Sample output

Exit? (y exits) no Ok! Let's carry on! Exit? (y exits) non Ok! Let's carry on! Exit? (y exits) y Ready!

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In the previous example, the program read inputs of type string from the user. The program can also be implemented with other types of variables. The program below asks numbers from the user until the user inputs a zero.

Scanner scanner = new Scanner(System.in);

while (true) {
    System.out.println("Input a number, 0 to quit");
    int command = Integer.valueOf(scanner.nextLine());
    if (command == 0) {
        break;
    }

    System.out.println("You input " + command);
}

System.out.println("Done, thank you!");

The output of the program can be as follows:

Sample output

Input a number, 0 to quit 5 You input 5 Input a number, 0 to quit -2 You input -2 Input a number, 0 to quit 0 Done, thank you!

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Returning to the Start of the Loop

When the execution reaches the end of the loop, the execution starts again from the start of the loop. This means that all the commands in the loop have been executed. You can also return to the beginning from other places besides the end with the command continue. When the computer executes the command continue, the execution of the program moves to the beginning of the loop.

The example below demonstrates the use of the continue command. The program asks the user to input positive numbers. If the user inputs a negative number or a zero, the program prints the message "Unfit number, try again", after which the execution returns to the beginning of the loop. In the previous example, the program read inputs of type string from the user. Similar programs with different input types are also possible. In the example below, the user is asked for numbers until they input a zero.

Scanner scanner = new Scanner(System.in);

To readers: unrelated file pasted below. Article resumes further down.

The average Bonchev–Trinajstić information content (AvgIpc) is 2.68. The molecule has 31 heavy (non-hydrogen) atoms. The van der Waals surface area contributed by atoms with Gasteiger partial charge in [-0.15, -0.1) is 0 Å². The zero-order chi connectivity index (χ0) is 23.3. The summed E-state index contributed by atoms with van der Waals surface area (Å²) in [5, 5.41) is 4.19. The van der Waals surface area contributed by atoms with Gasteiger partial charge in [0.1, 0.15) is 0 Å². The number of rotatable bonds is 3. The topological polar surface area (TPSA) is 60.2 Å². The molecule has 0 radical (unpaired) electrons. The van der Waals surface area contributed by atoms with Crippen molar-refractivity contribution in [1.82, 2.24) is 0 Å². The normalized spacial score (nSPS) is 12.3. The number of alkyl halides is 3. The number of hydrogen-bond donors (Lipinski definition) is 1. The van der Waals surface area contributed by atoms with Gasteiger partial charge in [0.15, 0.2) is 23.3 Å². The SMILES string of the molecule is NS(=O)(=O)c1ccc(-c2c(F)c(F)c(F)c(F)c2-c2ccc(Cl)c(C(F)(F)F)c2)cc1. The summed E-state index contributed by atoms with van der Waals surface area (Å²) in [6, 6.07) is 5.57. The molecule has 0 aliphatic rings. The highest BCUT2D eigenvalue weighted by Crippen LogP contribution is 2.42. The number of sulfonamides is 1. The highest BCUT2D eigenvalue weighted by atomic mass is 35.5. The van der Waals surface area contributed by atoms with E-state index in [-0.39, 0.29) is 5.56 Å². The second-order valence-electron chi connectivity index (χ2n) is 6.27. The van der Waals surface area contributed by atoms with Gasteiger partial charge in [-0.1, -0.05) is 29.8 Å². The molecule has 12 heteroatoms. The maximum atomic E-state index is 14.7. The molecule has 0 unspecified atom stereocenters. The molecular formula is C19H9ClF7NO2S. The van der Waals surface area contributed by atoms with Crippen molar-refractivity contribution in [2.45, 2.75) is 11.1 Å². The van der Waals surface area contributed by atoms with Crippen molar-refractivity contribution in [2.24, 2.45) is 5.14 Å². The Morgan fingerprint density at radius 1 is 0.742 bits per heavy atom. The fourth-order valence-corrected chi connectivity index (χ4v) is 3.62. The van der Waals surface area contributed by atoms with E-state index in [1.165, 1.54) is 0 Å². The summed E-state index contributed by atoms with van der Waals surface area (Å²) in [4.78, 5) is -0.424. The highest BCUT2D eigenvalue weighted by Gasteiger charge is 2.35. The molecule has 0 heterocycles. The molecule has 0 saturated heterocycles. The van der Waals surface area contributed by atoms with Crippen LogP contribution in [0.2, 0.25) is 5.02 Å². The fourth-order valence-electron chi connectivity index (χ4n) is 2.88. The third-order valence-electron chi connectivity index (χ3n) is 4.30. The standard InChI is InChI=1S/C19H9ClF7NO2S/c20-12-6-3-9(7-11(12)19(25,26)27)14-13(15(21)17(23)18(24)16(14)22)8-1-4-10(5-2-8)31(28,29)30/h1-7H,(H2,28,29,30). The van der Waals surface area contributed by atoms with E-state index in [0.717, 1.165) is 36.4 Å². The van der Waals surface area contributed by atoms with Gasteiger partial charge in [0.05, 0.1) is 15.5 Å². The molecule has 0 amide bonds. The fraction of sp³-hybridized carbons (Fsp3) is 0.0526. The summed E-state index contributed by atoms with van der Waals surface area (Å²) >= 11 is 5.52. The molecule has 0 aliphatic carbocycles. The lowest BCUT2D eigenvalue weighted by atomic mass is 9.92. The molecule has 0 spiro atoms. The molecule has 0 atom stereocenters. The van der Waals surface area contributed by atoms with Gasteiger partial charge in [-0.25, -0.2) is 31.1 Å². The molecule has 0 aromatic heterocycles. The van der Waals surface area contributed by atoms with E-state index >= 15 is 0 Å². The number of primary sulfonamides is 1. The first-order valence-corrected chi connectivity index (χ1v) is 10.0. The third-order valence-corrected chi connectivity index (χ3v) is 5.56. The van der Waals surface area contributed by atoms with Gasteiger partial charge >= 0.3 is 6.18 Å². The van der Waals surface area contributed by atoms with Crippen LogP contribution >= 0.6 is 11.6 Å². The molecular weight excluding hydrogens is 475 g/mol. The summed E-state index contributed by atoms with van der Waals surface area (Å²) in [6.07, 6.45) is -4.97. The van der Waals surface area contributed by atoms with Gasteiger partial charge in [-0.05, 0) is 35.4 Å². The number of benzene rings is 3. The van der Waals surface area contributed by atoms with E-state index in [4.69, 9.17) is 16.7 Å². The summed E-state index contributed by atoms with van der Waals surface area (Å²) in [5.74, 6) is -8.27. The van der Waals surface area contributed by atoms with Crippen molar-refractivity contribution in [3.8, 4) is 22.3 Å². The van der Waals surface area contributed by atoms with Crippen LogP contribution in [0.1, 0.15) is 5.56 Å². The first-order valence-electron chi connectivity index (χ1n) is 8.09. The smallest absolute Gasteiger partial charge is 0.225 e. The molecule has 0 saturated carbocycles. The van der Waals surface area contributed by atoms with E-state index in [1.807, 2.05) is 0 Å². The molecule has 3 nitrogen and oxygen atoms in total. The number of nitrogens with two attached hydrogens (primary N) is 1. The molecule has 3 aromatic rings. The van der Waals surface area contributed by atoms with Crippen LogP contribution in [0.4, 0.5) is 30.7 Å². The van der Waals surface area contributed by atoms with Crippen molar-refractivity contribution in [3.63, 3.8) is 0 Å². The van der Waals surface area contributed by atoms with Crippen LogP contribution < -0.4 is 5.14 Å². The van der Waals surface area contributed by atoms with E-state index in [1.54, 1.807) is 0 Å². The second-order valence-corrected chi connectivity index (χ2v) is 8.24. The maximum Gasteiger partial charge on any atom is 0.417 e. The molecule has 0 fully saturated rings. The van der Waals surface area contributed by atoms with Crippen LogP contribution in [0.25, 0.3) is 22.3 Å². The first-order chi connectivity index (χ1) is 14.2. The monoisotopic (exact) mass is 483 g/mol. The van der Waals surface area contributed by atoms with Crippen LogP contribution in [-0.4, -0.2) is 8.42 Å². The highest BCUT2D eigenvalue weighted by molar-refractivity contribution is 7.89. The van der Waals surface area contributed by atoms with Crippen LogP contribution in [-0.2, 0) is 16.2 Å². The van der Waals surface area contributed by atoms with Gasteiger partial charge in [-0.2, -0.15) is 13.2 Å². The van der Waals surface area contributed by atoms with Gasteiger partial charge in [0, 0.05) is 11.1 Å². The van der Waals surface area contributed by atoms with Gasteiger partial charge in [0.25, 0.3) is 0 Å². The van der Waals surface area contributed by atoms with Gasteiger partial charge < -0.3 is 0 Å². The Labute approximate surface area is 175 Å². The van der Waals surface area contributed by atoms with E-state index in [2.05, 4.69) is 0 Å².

while (true) {
    System.out.println("Insert positive integers");
    int number = Integer.valueOf(scanner.nextLine());

    if (number <= 0) {
        System.out.println("Unfit number! Try again.");
        continue;
    }

    System.out.println("Your input was " + number);
}

The program in the example above is repeated infinitely since the break command used for exiting the loop is not used. To exit the loop, the break command must be added to it.

In the example below, the program is modified in such a way that the user is asked to input positive numbers. If the user inputs a negative number, the program informs them that the number was unfit and returns to the beginning of the loop. If the number was zero, the program exits the loop.

Scanner scanner = new Scanner(System.in);

while (true) {
    System.out.println("Input positive numbers.");
    int number = Integer.valueOf(scanner.nextLine());

    if (number == 0) {
        break;
    }

    if (number < 0) {
        System.out.println("Unfit number! Try again.");
        continue;
    }

    System.out.println("Your input was " + number);
}
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In the previous exercise, you made a program that asks the user for numbers. If the user entered a negative number, the program would inform them that the number was unfit, and if the user entered a zero, the program would exit. A possible solution to the exercise is the following.

Scanner scanner = new Scanner(System.in);

while (true) {
    System.out.println("Input a number");
    int number = Integer.valueOf(scanner.nextLine());

    if (number == 0) {
        break;
    }

    if (number < 0) {
        System.out.println("Unfit number");
        continue;
    }

    System.out.println(number * number);
}

The program could be made by modifying the if-statement to another form. In the example below, the conditionals have been combined to replace separate if-statements.

Scanner scanner = new Scanner(System.in);

while (true) {
    System.out.println("Input a number");
    int number = Integer.valueOf(scanner.nextLine());

    if (number == 0) {
        break;
    } else if (number < 0) {
        System.out.println("Unfit number");
        continue;
    }

    System.out.println(number * number);
}

Which of the previous examples was more clear?

Let's examine the clarity of the previous programs through an example. Below, the program asks the user for a number. If the number is negative, the user is informed that the number is unfit and the execution of the program goes to the beginning of the loop. If the number is zero, the program exits the loop. In other cases the program prints the square of the number, i.e., the number times itself.

Scanner scanner = new Scanner(System.in);